The darkness would eventually envelop Newcastle all right, but not quite in the manner the received wisdom has it. The 1974 FA Cup final has gone down as a lop-sided rout – and the game did eventually end up like that – but the first half was closer than is now remembered. During a studio discussion before a rerun of the game on LFC TV, Alan Kennedy – who played for Newcastle that day as a wet-behind-the-ears 19-year-old left-back – said that his team had been “lucky to get nil” in the first half, though he also admitted he had never sat down to watch the game since, suggesting what subsequently occurred in the second period had warped and curdled a few memories.

While it’s true that Liverpool were the better side in the first half, just, they didn’t have it all their own way. They had the first big chance of the game: on seven minutes, Ian Callaghan swept a gorgeous Gerrardesque cross-field ball from right to left for the dependable and occasionally spectacular left-back Alec Lindsay, who crossed into the area where the presence of John Toshack and Keegan caused enough panic to require Kennedy to clear off his own line.

But Newcastle came just as close in the opening exchanges, not once but twice. A couple of minutes after Kennedy’s clearance, Terry Hibbitt reached the by-line down the Newcastle left and lifted a cross over Clemence’s head. Only a last-ditch eyebrow from Hughes stopped Tudor following the ball in. On 18 minutes, Macdonald flicked on a long pass from his captain Bobby Moncur, instigating a rare old stramash in the Liverpool box as Hughes and Tommy Smith both miskicked, the ball sitting up, inviting either Tudor or Jim Smith to lash home from six yards. Fortunately for Liverpool, the Newcastle pair took clean fresh-air swipes as well and Clemence flopped over the loose ball.

Liverpool were dominating possession but doing very little with it. On 20 minutes, Heighway skinned Clark – already a winner at Wembley having lifted the FA Amateur Cup with Crook Town in 1962 – down the left. His cross from the by-line was a fraction behind Toshack, who arced his back in a futile attempt to connect with his head. Tommy Smith, bombing in from the other wing, met the cross but shanked woefully wide. Keegan had a snapshot from a tight angle just after the half hour, but it was easily gathered by Willie McFaul.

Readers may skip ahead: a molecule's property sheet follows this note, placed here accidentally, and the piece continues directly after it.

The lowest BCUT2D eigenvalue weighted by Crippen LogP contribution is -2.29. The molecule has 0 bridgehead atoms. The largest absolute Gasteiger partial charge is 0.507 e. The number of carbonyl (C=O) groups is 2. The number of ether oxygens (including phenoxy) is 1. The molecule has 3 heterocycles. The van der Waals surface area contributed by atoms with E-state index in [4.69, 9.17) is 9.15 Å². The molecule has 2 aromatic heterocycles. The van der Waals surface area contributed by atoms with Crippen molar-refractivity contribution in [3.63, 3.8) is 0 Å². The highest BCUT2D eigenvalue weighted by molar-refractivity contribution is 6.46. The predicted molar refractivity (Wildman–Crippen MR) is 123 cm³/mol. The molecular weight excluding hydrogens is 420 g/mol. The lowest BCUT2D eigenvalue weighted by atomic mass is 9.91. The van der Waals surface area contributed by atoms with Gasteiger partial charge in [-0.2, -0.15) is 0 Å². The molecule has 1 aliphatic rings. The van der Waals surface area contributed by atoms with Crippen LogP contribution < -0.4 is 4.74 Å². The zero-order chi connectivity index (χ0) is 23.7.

Newcastle, on the other hand, were threatening to unlock Liverpool. McDermott – like Kennedy, destined to become a Liverpool legend but playing for Newcastle that day – was the best player on the park in the first half, a bundle of creative energy in the centre and on both flanks, invariably at the heart of the action. He and Smith combined crisply down the right but the final ball let them down. Hibbitt drew Liverpool’s defence out with a meander down the inside-left channel, then flicked the ball inside to release Macdonald on goal. The flag went up for offside, but it was clear from the checked lines on the turf that Hughes was playing him on.

Liverpool could count themselves fortunate, with the possible exception of Brian Hall who took a full-force Kennedy clearance straight in his startled boat. Joe Fagan came on to cool Hall’s fevered brow, dabbing him with the magic sponge. An incongruous sight to the modern eye, a future European Cup-winning manager rushing on in tracksuit and trainers, wielding a bucket and flannels various. But it’s nothing Bob Paisley hadn’t done years before, once famously carrying Hughes off the pitch on his shoulders. Managerial geniuses mucking in at the coal face is a big part of the Boot Room’s retro charm.

Liverpool woke up with 10 minutes of the half to go, and did enough during the final stretch of the opening period to claim the upper hand. Moncur was forced to intercept a clever Toshack header across the face of the Newcastle goal with Keegan lurking. An adroit Keegan chest-down on the edge of the box set up Toshack for a low drive that was deflected wide. Keegan, beginning to impose himself in a relentless, busy and skilful style which had more than a little of the Luis Suárezes about it, buzzed down the inside-right and slipped a ball forward for Hall who flashed it straight through Newcastle’s six-yard box. Finally Heighway tore off down the left and fizzed one in from the other side, forcing Howard to hack off the line.